Any stressful reaction is accompanied by oxidative stress. It increases production of reactive oxygen and nitrogen species without proper balancing action of the antioxidant defence mechanisms. This triggers a cascade of events leading to the production of charged oxygen and nitrogen molecules. These molecules exert deleterious effects on the cell structures (including the nucleus) followed by their death.



In anxiety and depression, hormonal imbalance is closely associated with impairment of biogenic amine production. Biogenic amines are involved in behavioural (aggression, anxiety, phobias) and cognitive (memory, concentration, thinking) functions, and affect the motor and sensory (including the feeling of pain) systems, hormone production, and biological rhythms. Among myriads of nerve cells in the brain, only a few (tens of thousands) are aminergic. Their death dramatically reduces synthesis of serotonin, dopamine, and norepinephrine.



In the triad of biogenic amines, serotonin plays a special role. Serotonin regulates the mood, behaviour, basic physiological functions, motory control, appetite and eating behaviour, sleep (slow-wave phase), body temperature, and pain sensitivity. Serotonin deficiency leads to anxiety and panic attacks, obsessive thoughts and movements, ravenous appetite, sleep disorders, fatigue, impaired memory, pain of different localisation (including daily headaches), and migraine.



Figure 3. Development of core symptoms of anxiety and depressive disorders




 Figure 4. Stress as a basis for the development of various diseases

Noradrenalin generates mood, attention, and psychomotor activity.


Dopamine causes aggressive behaviour (if there is a lack of serotonin) and is involved in the motory control.


If serotonin deficiency is present, the production of melatonin is reduced. Melatonin is formed from serotonin during the night, has strong antioxidant effects, and set the biological (circadian) rhythm of various body systems. Desynchronisation of links between sleep, mood, and other physiological cycles cause sleep disorder, excessive sleepiness, and fatigue during waking hours, as well as low mood.


Sleep disturbance in affective disorders includes difficulties with falling asleep, frequent awakening at night, and waking up early in the morning. Mood disorders with predominance of asthenia and sadness are characterised by going to bed and waking up early, and falling asleep and waking up late in the case of anxiety symptoms. Elderly patients with depression usually have intermittent sleep and wake up early, while younger women more typically demonstrate hypersomnia (excessive sleepiness).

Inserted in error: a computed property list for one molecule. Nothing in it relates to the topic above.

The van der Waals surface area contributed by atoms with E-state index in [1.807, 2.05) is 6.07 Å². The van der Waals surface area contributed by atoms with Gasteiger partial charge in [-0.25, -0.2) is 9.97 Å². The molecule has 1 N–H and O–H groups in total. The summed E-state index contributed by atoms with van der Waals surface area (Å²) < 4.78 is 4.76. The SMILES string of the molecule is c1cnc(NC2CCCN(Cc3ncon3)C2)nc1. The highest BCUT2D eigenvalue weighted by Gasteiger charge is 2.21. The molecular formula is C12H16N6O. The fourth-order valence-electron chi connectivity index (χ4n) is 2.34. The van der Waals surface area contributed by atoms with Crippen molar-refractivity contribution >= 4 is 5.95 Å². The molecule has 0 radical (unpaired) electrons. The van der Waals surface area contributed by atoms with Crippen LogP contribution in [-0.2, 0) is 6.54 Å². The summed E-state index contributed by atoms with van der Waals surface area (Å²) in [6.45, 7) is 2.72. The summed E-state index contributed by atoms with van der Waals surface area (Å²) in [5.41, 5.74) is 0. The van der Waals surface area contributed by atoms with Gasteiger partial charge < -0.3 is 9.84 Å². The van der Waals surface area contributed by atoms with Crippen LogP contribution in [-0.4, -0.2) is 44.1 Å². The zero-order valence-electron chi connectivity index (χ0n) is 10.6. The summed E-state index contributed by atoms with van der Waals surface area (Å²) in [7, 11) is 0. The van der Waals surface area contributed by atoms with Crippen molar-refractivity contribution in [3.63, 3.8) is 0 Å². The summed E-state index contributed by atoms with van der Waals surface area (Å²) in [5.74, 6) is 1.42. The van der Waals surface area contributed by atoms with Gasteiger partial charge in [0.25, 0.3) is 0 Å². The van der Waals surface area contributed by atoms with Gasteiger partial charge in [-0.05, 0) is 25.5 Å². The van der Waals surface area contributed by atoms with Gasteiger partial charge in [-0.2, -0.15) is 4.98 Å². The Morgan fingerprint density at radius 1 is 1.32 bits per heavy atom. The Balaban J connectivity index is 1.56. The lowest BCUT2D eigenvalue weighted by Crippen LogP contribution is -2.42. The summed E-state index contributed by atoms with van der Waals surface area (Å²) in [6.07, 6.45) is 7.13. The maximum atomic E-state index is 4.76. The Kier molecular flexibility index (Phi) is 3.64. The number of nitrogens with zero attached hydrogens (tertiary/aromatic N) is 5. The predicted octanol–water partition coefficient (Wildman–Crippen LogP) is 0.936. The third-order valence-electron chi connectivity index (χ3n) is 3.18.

During sleep, the brain oxygen consumption is reduced. Under these conditions of relative hypoxia, the processes of neurogenesis and subsequent maturation of nerve cells can occur. Therefore, renewal of brain cells (at night) and its functional activity (at day) are spaced out in time. During sleep, secretion of many biologically active substances, including human growth hormone (which is important for children), increases. It is also the nocturnal synthesis of melatonin, the strongest antioxidant that neutralises toxic products accumulated during the day.








Certainly, sleep is absolutely necessary for growth, development, memory, as well as correction of metabolic disorders acquired through daily activities.


The best sleep is deep sleep. Anxious, nervous, intermittent sleep cannot be called healthy.


Avicenna (Ibn Sina)




Thus, chronic stress leads to powerful immune, endocrine, and neurochemical changes that result in neurodegenerative, demyelinating, hormonal, somatic, and oncological diseases (Figure 4). Neuroimmune systemic response to stress and virus infection is the basis for the development of demyelinating and neurodegenerative diseases.